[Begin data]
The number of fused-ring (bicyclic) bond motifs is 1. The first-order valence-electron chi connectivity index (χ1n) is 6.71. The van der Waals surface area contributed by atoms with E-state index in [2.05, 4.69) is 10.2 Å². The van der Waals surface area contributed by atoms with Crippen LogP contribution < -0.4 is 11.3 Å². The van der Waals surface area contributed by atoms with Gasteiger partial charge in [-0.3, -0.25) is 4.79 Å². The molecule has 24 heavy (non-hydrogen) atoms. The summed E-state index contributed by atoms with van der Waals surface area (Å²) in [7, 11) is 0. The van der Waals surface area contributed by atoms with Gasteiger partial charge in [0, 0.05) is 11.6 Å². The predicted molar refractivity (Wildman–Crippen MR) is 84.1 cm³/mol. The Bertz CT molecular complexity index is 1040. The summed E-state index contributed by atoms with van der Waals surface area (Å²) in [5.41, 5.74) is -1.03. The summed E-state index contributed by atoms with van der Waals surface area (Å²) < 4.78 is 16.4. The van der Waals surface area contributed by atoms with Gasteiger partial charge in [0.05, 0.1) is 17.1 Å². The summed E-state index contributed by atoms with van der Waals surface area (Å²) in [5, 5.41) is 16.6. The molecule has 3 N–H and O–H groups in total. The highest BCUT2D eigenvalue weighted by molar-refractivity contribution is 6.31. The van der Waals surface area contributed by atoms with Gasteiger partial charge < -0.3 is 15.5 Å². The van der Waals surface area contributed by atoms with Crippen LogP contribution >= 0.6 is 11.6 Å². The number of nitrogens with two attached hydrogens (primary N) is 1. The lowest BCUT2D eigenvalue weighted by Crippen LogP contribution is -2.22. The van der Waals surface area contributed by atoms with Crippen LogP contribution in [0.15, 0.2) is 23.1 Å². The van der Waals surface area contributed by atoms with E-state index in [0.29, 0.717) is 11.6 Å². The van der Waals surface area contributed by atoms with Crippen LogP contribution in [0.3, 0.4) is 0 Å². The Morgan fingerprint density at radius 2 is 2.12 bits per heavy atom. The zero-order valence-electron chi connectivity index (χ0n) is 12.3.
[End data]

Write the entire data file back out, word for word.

The number of fused-ring (bicyclic) bond motifs is 1. The first-order valence-electron chi connectivity index (χ1n) is 6.71. The van der Waals surface area contributed by atoms with E-state index in [2.05, 4.69) is 10.2 Å². The van der Waals surface area contributed by atoms with Crippen LogP contribution < -0.4 is 11.3 Å². The van der Waals surface area contributed by atoms with Gasteiger partial charge in [-0.3, -0.25) is 4.79 Å². The molecule has 24 heavy (non-hydrogen) atoms. The summed E-state index contributed by atoms with van der Waals surface area (Å²) in [7, 11) is 0. The van der Waals surface area contributed by atoms with Gasteiger partial charge in [0, 0.05) is 11.6 Å². The predicted molar refractivity (Wildman–Crippen MR) is 84.1 cm³/mol. The Bertz CT molecular complexity index is 1040. The summed E-state index contributed by atoms with van der Waals surface area (Å²) in [5.41, 5.74) is -1.03. The summed E-state index contributed by atoms with van der Waals surface area (Å²) < 4.78 is 16.4. The van der Waals surface area contributed by atoms with Gasteiger partial charge in [0.05, 0.1) is 17.1 Å². The summed E-state index contributed by atoms with van der Waals surface area (Å²) in [5, 5.41) is 16.6. The molecule has 3 N–H and O–H groups in total. The highest BCUT2D eigenvalue weighted by molar-refractivity contribution is 6.31. The van der Waals surface area contributed by atoms with Gasteiger partial charge < -0.3 is 15.5 Å². The van der Waals surface area contributed by atoms with Crippen LogP contribution >= 0.6 is 11.6 Å². The number of nitrogens with two attached hydrogens (primary N) is 1. The lowest BCUT2D eigenvalue weighted by Crippen LogP contribution is -2.22. The van der Waals surface area contributed by atoms with Crippen LogP contribution in [0.15, 0.2) is 23.1 Å². The van der Waals surface area contributed by atoms with E-state index in [0.29, 0.717) is 11.6 Å². The van der Waals surface area contributed by atoms with Crippen LogP contribution in [0.3, 0.4) is 0 Å². The Morgan fingerprint density at radius 2 is 2.12 bits per heavy atom. The zero-order valence-electron chi connectivity index (χ0n) is 12.3.